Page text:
May 6, 2011

Backyard Planter Box Build & Installation

The last two weekends have been devoted to acquiring lumber, building, and filling a couple of raised beds for growing vegetables. A project like this always takes a little longer than you would think (and is not without its highs and lows!)

Weekend I
We found some great instructions on "The perfect raised bed" in Sunset mag online. I liked how the plan didn't involve a ton of cuts, which was great for 2 reasons: avoiding excessive math, plus minimizing use of power tools that can take off your finger in a fraction of a second. The raised beds are a couple feet off the ground, which will keep the pups from running afoul in the garden, and keep us from having to bend over so much when planting & harvesting.

We bought lumber & supplies at Piersons, got a little help making the cuts (thanks, Papa!) and were pretty amazed at how easy it was to put these together. Not super easy, like sitting on the porch drinking a beer easy, but easy like: wow, we constructed something useful out of wood using power tools, and it didn't take all day! In fact, I'm inspired to build a deck later this summer. But more on that later...

By the time we put together the frames and speced out the locations, it was sunday afternoon. So our 9-5 (or should I say 8-6) jobs demanded we abandon our hands-on project for a few days.

Weekend II
After the suprise ease and simplicity of building the boxes, this weekend, full of mindless manual labor (loading and hualing several hundred lbs of dirt) ended up being the "oh crap that was a lot of work" suprise weekend.

It started with pulling up to Wes Green Landscaping in my dad's truck (sans the dad). The cashier took one look at us smallish women and said, "You do know you have to load the soil into the truck yourselves, right?" Bitch, puh-lease. Do I really look like that much of a princess? or maybe more likely I look like a shrimp.

Then we backed up the truck and shoveled, shoveled, shoveled what seemed like a billiondy lbs of shit into the back of the truck. And the truck complained as well, as we struggled with the heavy load to reach 50 MPH on the freeway.

Then, we unloaded the compost to find out yep, we were about 1/2 way there. Good thing we were so good and shoveling manure and didn't mind another trip (or 2) to the landscaping supply yard.

And did i mention that when we installed the boxes, we had to rip out the grass by hand, and that it was $43 worth of greenwaste? (that's the last time I take greenwaste to the dump in Eureka!)

Fast forward to the end of weekend, and after all the building, positioning, shoveling, and hauling, you can see that we have a couple of lovely planter boxes! And those zuchinni, green beans, and strawberries might look tiny now - but just give them a couple months and we'll be begging people to take the zucchinis off our hands!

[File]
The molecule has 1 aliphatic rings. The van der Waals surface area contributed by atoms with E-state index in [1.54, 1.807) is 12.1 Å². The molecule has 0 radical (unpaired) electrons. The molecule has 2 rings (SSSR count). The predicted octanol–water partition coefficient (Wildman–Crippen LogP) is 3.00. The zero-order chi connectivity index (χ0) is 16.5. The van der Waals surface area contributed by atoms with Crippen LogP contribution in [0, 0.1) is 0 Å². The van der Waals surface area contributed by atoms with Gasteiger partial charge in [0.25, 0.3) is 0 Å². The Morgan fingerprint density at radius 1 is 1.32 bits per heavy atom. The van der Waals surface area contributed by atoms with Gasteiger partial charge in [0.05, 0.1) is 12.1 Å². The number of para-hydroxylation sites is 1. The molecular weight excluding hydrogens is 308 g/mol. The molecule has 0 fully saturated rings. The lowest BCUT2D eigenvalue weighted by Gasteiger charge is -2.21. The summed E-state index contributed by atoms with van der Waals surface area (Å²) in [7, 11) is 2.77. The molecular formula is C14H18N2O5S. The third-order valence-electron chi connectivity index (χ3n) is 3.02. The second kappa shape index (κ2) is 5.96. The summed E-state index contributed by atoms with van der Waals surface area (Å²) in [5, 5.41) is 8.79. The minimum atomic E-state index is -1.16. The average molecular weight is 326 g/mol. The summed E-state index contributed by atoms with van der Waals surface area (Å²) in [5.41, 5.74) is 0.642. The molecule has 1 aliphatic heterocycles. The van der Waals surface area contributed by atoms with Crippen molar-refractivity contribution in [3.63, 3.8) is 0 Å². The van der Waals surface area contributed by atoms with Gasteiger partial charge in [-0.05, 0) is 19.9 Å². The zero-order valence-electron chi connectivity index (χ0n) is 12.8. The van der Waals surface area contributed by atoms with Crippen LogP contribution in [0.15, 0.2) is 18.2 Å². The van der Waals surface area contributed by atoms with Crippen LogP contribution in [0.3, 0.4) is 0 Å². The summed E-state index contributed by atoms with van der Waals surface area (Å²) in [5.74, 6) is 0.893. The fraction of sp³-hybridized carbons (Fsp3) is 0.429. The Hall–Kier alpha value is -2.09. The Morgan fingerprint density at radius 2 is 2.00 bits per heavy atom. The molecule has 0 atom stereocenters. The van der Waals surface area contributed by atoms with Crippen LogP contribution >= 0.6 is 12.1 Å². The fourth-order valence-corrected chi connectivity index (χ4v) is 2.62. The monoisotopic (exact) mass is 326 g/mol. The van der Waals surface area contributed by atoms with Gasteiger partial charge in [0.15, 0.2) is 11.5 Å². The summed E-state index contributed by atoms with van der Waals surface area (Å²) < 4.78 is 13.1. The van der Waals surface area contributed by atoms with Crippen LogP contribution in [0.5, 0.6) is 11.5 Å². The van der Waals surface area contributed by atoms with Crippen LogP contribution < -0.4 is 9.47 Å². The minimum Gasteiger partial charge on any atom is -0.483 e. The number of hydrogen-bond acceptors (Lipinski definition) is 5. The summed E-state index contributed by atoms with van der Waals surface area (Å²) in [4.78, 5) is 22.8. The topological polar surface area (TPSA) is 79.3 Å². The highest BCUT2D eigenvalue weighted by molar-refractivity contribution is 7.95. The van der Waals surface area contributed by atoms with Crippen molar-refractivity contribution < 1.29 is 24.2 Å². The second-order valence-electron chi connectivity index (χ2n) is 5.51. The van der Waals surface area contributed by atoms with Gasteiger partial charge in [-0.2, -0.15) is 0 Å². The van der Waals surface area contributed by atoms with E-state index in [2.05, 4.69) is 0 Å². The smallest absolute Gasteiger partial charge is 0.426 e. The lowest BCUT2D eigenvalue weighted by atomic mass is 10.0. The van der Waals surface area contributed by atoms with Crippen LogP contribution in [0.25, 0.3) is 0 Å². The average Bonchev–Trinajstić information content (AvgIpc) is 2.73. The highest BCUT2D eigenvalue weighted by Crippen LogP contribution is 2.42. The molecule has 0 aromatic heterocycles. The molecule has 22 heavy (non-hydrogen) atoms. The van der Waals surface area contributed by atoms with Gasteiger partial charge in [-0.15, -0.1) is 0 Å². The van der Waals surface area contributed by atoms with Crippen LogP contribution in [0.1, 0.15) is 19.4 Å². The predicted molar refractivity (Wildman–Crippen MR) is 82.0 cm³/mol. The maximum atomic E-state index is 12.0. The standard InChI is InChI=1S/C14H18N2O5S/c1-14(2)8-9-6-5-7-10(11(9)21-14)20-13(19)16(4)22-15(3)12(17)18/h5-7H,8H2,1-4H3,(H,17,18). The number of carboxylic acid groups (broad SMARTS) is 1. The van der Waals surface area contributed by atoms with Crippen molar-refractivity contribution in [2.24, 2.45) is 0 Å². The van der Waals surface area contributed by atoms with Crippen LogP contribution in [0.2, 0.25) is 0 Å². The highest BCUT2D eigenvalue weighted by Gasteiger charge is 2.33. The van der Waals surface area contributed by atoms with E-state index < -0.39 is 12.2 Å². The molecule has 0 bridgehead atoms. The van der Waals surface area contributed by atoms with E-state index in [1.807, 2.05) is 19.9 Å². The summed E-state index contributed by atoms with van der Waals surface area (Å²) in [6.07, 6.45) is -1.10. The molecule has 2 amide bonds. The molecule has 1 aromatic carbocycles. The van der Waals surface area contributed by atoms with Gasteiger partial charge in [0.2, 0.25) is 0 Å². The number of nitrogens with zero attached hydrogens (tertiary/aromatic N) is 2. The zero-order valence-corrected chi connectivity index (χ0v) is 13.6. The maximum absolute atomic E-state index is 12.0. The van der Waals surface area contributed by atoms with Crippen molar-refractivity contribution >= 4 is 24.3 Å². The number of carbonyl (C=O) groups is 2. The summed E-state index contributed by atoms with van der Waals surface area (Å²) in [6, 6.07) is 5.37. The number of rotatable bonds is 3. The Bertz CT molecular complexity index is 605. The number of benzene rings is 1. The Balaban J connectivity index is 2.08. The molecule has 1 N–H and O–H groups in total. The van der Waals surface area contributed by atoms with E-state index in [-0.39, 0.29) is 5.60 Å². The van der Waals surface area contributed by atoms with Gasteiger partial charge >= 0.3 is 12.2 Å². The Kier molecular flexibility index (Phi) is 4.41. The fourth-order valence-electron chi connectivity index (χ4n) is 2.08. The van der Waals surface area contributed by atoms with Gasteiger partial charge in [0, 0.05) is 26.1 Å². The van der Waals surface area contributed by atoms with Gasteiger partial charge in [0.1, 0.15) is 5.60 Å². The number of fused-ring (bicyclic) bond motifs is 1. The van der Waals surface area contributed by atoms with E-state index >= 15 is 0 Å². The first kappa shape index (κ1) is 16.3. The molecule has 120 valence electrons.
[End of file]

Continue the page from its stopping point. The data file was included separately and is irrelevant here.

1. So that's what you were doing with the truck in the back yard last weekend. If you look over the fence you'll see where we've started clearing out our old vegetable garden to use again.

    Used to have over 400 square feet, but I gave it up years ago and it became horribly overgrown. I've got about 200 to 300 square feet cleared now but the morning glory keeps growing so I have to go back and keep clearing it out.

    I don't know that much will come from our garden this year.

  2. You wrote, And did i mention that when we installed the boxes, we had to rip out the grass by hand, and that it was $43 worth of greenwaste? (that's the last time I take greenwaste to the dump in Eureka!).

    I can't tell from the photos but are you saying you removed the grass inside the raised beds before adding the soil to the beds?

    You didn't need to do that, if you did. The grass would have died after being buried under so much soil, just as it did covered with cardboard.

  3. Hi, I'm JoAnna. I'm new here & I love this! I've been wanting these for a bit but since we are renting I'm volunteering at a local farm for now. Stop by my blog if you have a moment

  4. @Fred - It's definitely a lot of work! I'm hoping that this limited amount of garden space will be manageable, or at least that the zucchini plant will end up big enough to crowd the weeds out. Good luck with your garden!

  5. Ok. I just posted on my attempt at keeping up with the Strubs on my blog.